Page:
The construction and carpentry trades are closely related and classed within the same industry. They’re both about building, constructing and making things.
It doesn’t matter if you’re a guy or a girl, as long as you are physically fit, a hard worker, practical in nature, enjoy manual skills and labour, have a logical and analytical mind with good problem solving ability, have done alright in maths at school and have some co-ordination, can work supervised or take initiative, and don’t mind being outdoors sometimes.
You have to have completed schooling to at least Year 10, and then have completed Certificate III in construction, and an OHS Induction White Card at TAFE. You can sometimes enrol in school programs to attain the equivalent while you’re in Years 11 and 12, or you can wait to do your certificates when you leave Year 12.
In a construction trade industry apprenticeship, there will be theory and book learning, exams and assignments, but teachers will try to make it as quick and painless as possible, with lots of hands-on and practical work too. You’ll learn all about the equipment and tools and how to use them, make furniture, build houses and construct all sorts of weird and wonderful contraptions. By the end of your training you’ll have learned what’s needed to produce quality workmanship and make sure all work is carried out safely and built to last. You’ll also get some inside knowledge on the business side of things, just so you understand how it all works.
A construction apprenticeship will take most people 4 years to finish, and depending on your progress with learning and how good you get while doing the course, you will earn from $8 to $15 per hour while training. The quicker you learn and the better you work, the bigger chance you have of getting a pay rise. Just know, the industry award pay rate is still set within this range.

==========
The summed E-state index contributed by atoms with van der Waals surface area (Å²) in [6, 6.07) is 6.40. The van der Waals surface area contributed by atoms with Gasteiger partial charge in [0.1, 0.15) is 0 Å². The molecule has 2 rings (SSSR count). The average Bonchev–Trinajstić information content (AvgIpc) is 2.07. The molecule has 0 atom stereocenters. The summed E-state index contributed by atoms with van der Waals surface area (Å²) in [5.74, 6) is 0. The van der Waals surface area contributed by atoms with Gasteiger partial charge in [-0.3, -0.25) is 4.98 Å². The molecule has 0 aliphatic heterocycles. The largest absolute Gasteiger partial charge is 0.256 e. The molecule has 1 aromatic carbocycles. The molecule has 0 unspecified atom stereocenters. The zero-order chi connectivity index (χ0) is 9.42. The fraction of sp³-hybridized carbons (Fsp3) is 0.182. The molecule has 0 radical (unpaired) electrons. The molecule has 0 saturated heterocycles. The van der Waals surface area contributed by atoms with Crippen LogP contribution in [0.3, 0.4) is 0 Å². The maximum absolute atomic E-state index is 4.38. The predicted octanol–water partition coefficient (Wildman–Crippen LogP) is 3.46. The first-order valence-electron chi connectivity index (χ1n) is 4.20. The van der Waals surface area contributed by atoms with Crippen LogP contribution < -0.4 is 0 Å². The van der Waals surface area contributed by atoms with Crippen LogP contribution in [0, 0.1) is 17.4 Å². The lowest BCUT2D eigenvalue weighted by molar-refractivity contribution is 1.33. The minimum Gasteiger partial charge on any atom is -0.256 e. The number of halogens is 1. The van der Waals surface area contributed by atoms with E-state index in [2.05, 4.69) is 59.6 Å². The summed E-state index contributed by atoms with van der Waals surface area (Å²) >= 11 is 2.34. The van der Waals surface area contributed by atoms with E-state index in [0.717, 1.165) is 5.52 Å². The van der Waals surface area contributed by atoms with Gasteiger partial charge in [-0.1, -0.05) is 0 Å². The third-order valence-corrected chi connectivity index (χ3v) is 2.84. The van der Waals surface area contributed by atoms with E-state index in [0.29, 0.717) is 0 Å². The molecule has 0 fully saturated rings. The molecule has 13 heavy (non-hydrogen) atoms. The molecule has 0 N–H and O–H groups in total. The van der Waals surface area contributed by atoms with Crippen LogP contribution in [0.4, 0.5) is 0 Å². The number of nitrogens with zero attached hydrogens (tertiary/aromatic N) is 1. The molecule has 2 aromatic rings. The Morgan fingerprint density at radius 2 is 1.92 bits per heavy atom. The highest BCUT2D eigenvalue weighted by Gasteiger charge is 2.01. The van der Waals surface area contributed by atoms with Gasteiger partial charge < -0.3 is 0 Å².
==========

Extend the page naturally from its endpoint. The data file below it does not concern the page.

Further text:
Some crafty tradespeople like the idea of working on building and construction sites. Others want to get involved in the business side of things. A few get creative, working in the film or television industry designing and making props. Some work with stages or big rigs. Yet others build furniture or renovate places for a living.
Once you become qualified in the construction or carpentry trades, you have the potential to earn some very good money. A building and construction worker can earn from $1100 – $1300 a week. The hours may be long and you’ll have an early start in most jobs! If you’re ambitious and want to become a foreman or forewoman, that wage could become a $200,000 a year salary! If you own your own company, you could be profiting $250,000 – $1,000,000 a year!
Year13 work with companies across the country that don’t require you to have any minimum year 12 grades, or university admission scores. Our apprenticeships pages are here so that you look at all your options, and connect with real employers. With constant mentor support, access to all the material you need, and various government funding available, it’s the easiest option for anyone wanting to get into the construction world.